Canada is the solution for America’s oil and gas import needs

America produces much of its own energy. But it still imports millions of barrels of oil and billions of cubic feet of natural gas every day. In fact, oil imports from OPEC have gone up – about 45% in the past year.

Who is OPEC? It’s countries like Saudi Arabia, Iraq, Kuwait, and Libya. Countries with questionable standards, and who are not traditional allies of the US.

There is another solution: Canada.

Canada has more than enough oil and gas to meet US demand for imports. It’s nearby. It’s an ally. And it’s a responsible and reliable producer. Together, Canada and the US can achieve energy security and independence for North America – in a more responsible way.

Why choose Canadian oil and gas?

Canada can meet the demand

US energy demand is increasing. And it’s expected to stay high for decades to come. Canada is one of the world’s largest producers of oil and gas, and can provide the supply America doesn’t produce for itself.

Canada is close by

Canada’s oil and gas sector is already connected to the US with nearly 280,000 miles of shared pipelines. Adding more pipeline capacity would further strengthen our ties.

Canada is a responsible producer

Canada ranks number one among the world’s largest oil reserve holders on Environmental, Social, and Governance (ESG) performance. That’s according to rankings derived from independent studies by Yale, the World Bank, and other independent organizations. Not every country can say the same.

America will need oil and gas for decades to come

Demand for oil and gas in the US is projected to increase through 2050 – even as more renewable energy sources become available. Today, the US consumes around 17 million barrels of oil per day; by 2050 this number is projected to be nearly 19 million. (Source: U.S. Energy Information Administration)

Oil and gas is already the largest part of America’s energy mix – more than 2/3rds today. By 2050, this share is expected to be about the same. Renewables will make up a larger share, but they will mostly replace the share of coal, not oil and gas.

U.S. Energy Consumption (%)

Canada is a close ally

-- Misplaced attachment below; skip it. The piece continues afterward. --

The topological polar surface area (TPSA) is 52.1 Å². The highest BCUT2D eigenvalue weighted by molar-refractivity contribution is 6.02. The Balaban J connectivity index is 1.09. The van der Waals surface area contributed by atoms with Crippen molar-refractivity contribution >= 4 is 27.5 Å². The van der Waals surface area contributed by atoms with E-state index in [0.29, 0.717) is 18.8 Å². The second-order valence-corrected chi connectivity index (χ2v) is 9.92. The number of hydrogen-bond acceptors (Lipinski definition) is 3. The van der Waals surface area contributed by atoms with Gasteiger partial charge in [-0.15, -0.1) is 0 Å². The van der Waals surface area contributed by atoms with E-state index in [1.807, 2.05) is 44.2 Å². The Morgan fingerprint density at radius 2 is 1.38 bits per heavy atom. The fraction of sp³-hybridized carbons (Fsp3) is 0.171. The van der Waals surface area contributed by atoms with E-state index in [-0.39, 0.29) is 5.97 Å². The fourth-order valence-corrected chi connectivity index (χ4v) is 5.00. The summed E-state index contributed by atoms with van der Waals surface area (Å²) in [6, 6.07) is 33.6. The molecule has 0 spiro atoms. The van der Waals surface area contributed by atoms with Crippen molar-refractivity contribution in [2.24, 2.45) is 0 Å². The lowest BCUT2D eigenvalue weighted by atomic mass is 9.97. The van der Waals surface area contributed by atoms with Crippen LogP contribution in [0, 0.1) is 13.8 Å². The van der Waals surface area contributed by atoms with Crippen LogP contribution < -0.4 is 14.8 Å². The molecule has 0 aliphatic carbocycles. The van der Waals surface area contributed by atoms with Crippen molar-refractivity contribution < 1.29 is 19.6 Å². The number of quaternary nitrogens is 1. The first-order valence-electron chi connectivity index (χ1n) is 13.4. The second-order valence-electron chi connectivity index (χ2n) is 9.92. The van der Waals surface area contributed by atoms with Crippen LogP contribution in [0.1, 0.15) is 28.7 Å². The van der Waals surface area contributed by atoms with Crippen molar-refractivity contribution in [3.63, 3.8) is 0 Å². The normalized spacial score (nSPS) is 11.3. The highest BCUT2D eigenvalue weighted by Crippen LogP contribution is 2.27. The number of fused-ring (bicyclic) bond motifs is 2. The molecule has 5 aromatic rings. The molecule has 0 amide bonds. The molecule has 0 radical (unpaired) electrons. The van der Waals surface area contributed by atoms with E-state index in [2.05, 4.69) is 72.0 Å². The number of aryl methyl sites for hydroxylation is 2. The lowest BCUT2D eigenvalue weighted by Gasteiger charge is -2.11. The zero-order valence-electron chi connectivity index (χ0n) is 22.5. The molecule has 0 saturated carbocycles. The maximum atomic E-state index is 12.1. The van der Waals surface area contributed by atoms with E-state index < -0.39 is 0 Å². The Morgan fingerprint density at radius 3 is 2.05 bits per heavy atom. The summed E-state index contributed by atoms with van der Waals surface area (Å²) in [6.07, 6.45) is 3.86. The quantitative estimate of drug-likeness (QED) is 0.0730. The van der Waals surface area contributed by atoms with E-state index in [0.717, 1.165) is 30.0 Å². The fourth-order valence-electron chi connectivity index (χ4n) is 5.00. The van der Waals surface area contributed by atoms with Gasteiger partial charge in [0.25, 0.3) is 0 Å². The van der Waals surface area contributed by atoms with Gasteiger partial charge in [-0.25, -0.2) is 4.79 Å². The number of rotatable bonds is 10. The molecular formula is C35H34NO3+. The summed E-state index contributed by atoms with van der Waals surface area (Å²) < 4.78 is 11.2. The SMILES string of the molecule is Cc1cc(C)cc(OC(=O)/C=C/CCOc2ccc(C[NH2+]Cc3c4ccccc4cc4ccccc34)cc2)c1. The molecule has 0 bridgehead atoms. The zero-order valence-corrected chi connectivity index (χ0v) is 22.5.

Canada is already America’s largest trading partner – for oil and gas as well as for other goods. Canada’s oil and gas is already connected to US customers via nearly 280,000 miles of shared pipelines. And Canada is a close ally – geographically, culturally, and politically.

Canada is one of the world’s largest oil and gas producers. So when the US needs more oil and gas, Canada is close, reliable, and committed to emissions reduction.

Canada is a leader in clean technology

Canada’s oil and gas sector has invested billions in the research and development of clean technologies. Meanwhile, average emissions per barrel in the oil sands have been going down each year for more than a decade, and total emissions are expected to start going down in the next five years.

Canada is also a leader in methane emissions reduction. Alberta’s oil and gas industry reduced total methane emissions by 34% between 2014 and 2020, and producers across the country are expected to meet the target to reduce emissions by 40-45% in 2025.

Carbon capture, utilization and storage (CCUS) technology is already in use in Canada. And a massive expansion of the technology is now in its early stages. CCS is a key part of how Canada’s oil sands industry plans to achieve its goal of net-zero emissions by 2050.

The United States doesn’t just need more energy – it needs more responsibly produced energy.

Only by reducing its reliance on OPEC countries and other outside suppliers can North America truly achieve energy independence and security.

Where you get your oil and gas from matters. Because not all oil and gas is created equal.

You can show your support for responsible energy by following us on social media.

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